When a party alleges voluntary underemployment, which Wife argued here, the court evaluates whether the spouse is currently voluntarily underemployed, based on the position he holds, his current income level, the reasonableness of his efforts to find employment, and the availability of other positions at higher income levels, given his education and experience. The court determined that Husband’s departure from Verizon was not voluntary, since Husband had no control over becoming a Verizon employee when Verizon bought AOL, and he experienced significant changes in his position and reduction in responsibilities that were outside his control. Due to these changes, the court found that Husband was impelled by the changes in circumstances that were beyond his control to accept the separation package and leave, making his separation from Verizon involuntary.
The court also noted that it is not “bound by the labels given by employers” in reference to the husband’s “voluntary separation agreement.” The terms “voluntary unemployment” and “voluntary underemployment” have become somewhat “terms of art,” and the legal definition of “voluntary” does not always align with the common usage of the term. Moreover, the court also clarified that the finding of “voluntary” underemployment does not, as Wife argued, require the court to leave a prior support award intact.
The court concluded here that Husband’s current employment was commensurate with his current earning capacity. The court also determined that after expenses, Husband had about $4,000 left over each month, as well as “substantial liquid assets” from which he could pay spousal support, if necessary. The court likewise considered Wife’s expenses and earning capacity and found that her financial resources and property interests had changed since the last award. The court included in Wife’s monthly income calculation $2,250 in rental income, $2,000 that Wife received from her live-in companion, and $150 in investment income. Her monthly income was $4,400 higher and her need had decreased by $4,000 per month.
Based on the court’s findings of the parties’ income and expenses, it decreased the spousal support amount by $4,000, from $10,000 to $6,000 per month. The court found that this award fully met Wife’s demonstrated needs and also required Husband to use his assets to pay the spousal support, since the award was higher than Husband’s income after expenses.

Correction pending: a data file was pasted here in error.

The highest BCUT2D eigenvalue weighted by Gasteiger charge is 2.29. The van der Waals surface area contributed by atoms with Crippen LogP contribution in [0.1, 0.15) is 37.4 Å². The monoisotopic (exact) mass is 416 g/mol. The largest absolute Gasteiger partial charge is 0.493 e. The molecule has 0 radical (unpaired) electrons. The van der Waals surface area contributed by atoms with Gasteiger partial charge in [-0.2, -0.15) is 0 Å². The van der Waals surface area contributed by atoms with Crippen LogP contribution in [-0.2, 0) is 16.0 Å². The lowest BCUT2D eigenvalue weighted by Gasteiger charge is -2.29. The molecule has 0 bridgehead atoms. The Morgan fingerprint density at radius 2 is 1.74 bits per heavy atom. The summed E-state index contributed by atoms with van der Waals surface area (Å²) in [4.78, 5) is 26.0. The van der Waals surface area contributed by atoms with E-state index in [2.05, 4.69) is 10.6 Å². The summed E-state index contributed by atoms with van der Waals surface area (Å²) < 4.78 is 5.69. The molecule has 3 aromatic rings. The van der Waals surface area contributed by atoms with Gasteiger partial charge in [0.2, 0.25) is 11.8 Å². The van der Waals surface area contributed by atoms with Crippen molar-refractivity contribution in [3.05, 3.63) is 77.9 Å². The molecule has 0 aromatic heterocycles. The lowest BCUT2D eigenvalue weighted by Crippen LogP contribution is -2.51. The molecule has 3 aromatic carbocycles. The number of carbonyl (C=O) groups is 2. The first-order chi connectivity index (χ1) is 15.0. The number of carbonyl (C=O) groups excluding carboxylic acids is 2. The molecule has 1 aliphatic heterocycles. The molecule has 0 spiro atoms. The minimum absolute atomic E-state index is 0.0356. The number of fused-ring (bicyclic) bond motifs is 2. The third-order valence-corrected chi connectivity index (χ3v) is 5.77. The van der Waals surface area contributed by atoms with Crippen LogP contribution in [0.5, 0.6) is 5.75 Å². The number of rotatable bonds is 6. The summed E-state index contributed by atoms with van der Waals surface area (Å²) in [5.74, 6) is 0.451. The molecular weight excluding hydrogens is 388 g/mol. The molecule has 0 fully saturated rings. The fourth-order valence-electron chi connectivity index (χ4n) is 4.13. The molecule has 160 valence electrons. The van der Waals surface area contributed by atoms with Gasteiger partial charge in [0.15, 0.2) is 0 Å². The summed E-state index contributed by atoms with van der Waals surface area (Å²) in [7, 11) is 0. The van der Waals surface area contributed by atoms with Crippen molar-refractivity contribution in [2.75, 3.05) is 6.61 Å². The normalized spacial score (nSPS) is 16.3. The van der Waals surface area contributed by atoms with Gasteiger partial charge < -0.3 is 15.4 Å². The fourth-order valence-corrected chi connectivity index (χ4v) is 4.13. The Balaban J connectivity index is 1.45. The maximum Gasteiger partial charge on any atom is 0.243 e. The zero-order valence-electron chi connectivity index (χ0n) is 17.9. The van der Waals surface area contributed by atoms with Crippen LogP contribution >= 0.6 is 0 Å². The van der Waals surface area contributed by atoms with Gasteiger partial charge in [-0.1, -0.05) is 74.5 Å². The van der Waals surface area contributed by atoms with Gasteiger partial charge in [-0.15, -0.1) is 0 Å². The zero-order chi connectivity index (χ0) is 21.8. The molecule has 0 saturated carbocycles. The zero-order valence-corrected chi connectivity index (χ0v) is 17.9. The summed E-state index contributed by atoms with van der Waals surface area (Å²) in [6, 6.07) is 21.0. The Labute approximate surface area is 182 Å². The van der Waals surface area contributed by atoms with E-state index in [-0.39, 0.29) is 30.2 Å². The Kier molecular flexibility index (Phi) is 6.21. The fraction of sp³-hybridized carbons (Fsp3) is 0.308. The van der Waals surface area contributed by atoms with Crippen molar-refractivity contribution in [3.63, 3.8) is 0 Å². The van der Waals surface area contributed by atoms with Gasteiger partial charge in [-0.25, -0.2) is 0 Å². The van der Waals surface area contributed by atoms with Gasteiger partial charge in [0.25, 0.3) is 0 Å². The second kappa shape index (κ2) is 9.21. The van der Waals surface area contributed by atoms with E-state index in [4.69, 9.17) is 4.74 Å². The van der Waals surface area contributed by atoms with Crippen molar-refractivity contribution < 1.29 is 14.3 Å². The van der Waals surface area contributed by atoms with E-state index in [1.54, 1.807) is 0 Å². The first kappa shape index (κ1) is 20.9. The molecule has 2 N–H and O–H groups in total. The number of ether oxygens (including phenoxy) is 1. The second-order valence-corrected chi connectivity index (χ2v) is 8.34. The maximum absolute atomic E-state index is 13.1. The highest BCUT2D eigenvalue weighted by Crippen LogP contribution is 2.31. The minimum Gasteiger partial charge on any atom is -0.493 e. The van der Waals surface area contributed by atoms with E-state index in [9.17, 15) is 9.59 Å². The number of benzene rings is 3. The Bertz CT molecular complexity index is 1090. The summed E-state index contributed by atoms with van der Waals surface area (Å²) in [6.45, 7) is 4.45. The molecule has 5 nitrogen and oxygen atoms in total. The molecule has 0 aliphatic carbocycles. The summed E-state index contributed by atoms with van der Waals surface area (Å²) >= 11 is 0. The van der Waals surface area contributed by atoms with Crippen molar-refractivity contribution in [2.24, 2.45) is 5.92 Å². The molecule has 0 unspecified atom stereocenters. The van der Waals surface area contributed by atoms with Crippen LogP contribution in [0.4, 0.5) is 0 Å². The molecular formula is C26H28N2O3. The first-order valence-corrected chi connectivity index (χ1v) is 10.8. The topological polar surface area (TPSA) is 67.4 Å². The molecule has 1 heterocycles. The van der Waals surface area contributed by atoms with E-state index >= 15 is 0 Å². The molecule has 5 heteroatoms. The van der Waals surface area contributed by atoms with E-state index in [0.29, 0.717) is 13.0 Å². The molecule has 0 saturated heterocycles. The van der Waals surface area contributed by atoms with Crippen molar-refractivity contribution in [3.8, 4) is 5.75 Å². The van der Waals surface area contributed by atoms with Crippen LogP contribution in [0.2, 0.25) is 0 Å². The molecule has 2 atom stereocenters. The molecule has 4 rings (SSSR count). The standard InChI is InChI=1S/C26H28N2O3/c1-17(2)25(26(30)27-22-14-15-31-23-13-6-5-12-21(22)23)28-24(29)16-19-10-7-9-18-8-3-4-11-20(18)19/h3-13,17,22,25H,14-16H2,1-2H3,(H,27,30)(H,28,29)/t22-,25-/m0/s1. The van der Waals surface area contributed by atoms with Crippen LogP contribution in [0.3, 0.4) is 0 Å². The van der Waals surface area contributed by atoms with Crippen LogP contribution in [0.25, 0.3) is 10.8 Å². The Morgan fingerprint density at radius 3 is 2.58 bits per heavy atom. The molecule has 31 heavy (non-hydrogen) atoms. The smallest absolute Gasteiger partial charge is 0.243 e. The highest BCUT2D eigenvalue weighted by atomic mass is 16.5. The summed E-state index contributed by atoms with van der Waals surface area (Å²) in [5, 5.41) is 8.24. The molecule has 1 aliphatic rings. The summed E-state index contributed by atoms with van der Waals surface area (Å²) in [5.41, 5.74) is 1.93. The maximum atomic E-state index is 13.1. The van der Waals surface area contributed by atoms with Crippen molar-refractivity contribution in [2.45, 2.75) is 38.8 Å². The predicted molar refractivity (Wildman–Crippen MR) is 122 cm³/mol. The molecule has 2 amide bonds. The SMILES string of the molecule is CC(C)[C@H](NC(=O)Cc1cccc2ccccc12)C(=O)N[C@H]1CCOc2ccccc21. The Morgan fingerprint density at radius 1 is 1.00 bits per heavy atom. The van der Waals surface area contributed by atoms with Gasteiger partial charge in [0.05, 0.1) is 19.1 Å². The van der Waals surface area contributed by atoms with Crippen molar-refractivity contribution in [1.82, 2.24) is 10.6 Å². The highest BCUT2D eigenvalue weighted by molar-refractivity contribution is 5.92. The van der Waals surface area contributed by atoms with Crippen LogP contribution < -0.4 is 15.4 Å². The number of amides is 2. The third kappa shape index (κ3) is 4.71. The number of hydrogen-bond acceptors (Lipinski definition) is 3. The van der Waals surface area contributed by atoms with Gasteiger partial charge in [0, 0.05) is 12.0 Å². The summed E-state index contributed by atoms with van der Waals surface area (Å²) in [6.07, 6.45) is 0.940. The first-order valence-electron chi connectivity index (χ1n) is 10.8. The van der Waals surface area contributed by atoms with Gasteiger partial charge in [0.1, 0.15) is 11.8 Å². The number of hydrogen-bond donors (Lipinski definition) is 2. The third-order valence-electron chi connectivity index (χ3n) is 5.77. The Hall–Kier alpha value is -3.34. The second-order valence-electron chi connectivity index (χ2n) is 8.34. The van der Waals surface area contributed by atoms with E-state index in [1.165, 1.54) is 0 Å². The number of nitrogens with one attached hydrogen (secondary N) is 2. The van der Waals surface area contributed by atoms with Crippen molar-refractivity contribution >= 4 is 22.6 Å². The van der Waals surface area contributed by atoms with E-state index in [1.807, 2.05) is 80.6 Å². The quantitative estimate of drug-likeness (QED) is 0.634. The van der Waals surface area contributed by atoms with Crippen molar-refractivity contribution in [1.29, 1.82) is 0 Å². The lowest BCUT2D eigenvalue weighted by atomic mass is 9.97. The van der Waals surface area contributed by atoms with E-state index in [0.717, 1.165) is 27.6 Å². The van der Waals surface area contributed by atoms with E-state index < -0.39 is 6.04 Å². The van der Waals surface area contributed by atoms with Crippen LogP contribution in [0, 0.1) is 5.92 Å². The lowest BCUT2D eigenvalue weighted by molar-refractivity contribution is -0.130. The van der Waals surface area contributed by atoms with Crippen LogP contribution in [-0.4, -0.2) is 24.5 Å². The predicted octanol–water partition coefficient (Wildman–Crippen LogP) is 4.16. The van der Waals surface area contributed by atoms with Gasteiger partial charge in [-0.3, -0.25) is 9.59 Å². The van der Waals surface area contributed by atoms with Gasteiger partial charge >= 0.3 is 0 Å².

Courts have broad discretion when determining whether or not to modify an award of spousal support and by how much. These matters will typically be decided on a case-by-case basis after evaluating all relevant circumstances. This case highlights the idea that a change in job, with a resulting significant change in salary, may be considered a material change in circumstances, sufficient to allow a court to modify a court award. Additionally, not only did the court here consider the changes to Husband’s finances, but also to the changes in Wife’s finances, which further supported decreasing the spousal support award. Another important takeaway from this case is that a spouse accepting a “voluntary separation,” which results in a new position with a lower salary, will not always prohibit a request for support modification. The court here determined that, based on the circumstances, Husband’s end in employment wasn’t actually voluntary, but even if it had been, would not necessarily be a bar to modification of the award. While not all cases will be decided similarly, it can offer helpful guidance to spouses in similar situations.
Family law attorneys at General Counsel, P.C. are experienced representing payor and payees in divorce and support proceedings and can help you navigate the process. Contact us today at 703-991-7973 and see how we can help you.